“It started back up around my time, then there was a small survey that SUN put together and based on that survey and some of the community input, we decided that we should go ahead and initiate an opportunity to vote on the name change,” Rousseau said.

A survey conducted by SUN showed about 54 percent of Stapleton residents weren’t interested in name change discussion, according to CBS Denver, while more than 51 percent were “somewhat comfortable” with the name. Just 10 percent said they were “completely uncomfortable” with the name.

Swift said those figures have prompted a lot of speculation over how voters may lean, but they won’t have a concrete answer until the vote.

“It’s something that I really commend them for doing,” Swift said about SUN’s vote. “They’ve really been listening.”

Voting will be open throughout the meeting on Tuesday, so you don’t have to stick around for the entire forum.

Tuesday’s community forum will take place at The Cube (8371 Northfield Blvd.) instead of the Central Park Recreation Center, where SUN board meetings are usually held. It’s a larger space; does this mean SUN is expecting a large turnout?

“I have no idea. There’s really no way for me to tell,” Rousseau said. Board members floated around the idea of requiring voters to show IDs, but that idea was dropped since not every resident will have IDs with current addresses. It would have made Rousseau himself ineligible; he said his ID still has his former Park Hill neighborhood address.

Mandle Rousseau. A public meeting about Stapleton's name and whether or not to change it, Dec. 11, 2017. (Kevin J. Beaty/Denverite)  stapleton; denver; colorado; denverite; kevinjbeaty;

Mandle Rousseau a public meeting about Stapleton's name and whether or not to change it, Dec. 11, 2017. (Kevin J. Beaty/Denverite)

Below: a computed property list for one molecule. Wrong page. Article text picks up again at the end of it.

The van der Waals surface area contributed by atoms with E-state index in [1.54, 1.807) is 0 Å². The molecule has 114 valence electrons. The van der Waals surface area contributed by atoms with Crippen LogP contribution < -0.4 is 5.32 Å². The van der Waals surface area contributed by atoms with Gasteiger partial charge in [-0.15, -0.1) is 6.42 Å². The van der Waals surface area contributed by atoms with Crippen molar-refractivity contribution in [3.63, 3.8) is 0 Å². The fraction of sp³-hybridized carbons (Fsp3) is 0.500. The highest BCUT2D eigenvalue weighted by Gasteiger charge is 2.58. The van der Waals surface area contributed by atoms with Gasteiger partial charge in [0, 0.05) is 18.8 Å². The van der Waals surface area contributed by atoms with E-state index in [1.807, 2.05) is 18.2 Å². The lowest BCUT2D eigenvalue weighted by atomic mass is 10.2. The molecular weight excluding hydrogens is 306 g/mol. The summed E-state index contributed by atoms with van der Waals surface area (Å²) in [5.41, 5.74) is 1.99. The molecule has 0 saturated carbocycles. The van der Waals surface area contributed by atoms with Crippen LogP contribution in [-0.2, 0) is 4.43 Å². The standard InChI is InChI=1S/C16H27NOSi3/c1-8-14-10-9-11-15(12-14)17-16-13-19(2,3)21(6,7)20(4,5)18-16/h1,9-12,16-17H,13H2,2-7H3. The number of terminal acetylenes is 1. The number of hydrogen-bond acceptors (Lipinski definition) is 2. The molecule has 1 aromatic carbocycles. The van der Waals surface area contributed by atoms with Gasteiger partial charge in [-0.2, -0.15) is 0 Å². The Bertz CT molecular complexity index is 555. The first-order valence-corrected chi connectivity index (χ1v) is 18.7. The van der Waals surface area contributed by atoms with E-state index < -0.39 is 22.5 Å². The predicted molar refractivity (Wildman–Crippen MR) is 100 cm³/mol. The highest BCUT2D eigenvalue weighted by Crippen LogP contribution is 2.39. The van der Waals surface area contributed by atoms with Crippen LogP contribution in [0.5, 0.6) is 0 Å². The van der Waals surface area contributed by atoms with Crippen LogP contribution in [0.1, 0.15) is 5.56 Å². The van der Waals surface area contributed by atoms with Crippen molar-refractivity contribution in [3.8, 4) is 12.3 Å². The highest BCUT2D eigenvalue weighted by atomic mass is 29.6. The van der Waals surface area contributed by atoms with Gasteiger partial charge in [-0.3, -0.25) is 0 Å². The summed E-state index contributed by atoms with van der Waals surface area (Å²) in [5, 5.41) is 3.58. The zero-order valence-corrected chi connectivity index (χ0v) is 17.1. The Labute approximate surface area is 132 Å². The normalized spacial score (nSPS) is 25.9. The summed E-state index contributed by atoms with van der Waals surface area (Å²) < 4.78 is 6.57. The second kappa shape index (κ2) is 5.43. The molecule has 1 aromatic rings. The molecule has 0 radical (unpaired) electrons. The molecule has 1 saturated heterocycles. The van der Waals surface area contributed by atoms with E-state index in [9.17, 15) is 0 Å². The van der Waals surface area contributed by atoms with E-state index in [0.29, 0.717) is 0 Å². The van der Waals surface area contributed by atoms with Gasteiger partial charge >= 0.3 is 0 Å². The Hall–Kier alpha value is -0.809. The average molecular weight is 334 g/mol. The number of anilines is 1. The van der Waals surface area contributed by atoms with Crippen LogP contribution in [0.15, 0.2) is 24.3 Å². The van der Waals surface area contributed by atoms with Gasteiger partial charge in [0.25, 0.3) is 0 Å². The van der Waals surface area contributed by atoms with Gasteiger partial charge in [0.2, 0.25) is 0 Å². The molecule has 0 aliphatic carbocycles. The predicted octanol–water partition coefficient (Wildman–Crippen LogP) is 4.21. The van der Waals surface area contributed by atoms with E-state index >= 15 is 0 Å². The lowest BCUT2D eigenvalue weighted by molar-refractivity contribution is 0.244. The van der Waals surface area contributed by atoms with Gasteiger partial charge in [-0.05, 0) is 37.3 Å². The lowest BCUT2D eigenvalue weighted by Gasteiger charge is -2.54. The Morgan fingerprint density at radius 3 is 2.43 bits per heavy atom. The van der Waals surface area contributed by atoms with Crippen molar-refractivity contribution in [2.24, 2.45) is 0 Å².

Still, you need to be a Stapleton resident — and not necessarily a homeowner — for your vote to count. Voters must also be 18 or older to be eligible.

Ballots will be accepted throughout the forum’s duration, from 6 p.m. to 8:30 p.m. These ballots will be available and collected in the foyer at The Cube.

According to SUN’s website, the ballots won’t be anonymous: You will be required to fill in your name, address and signature, which Rousseau said helps SUN verify eligible voters. While the votes won’t be anonymous, SUN says on its website they will be confidential and information on the votes won’t be released.

There likely won’t be a vote tally that night. Rousseau said they won’t have time to count and verify all the ballots.

“We anticipate that a tally will be ready by the next monthly meeting,” SUN Allshouse said in an email.

SUN’s next schedule meeting is June 19.

For Swift, and surely other community members, next week’s vote evokes the work of the late Gregory Diggs. Diggs was a vocal community leaders who advocated for the name change. Swift said thinking about him and his work often brings her to tears.

“We’ll see how it goes. We’re really hopeful,” Swift said. “I know that I’ll be really nervous that day. … Hopefully I’ll be celebrating.”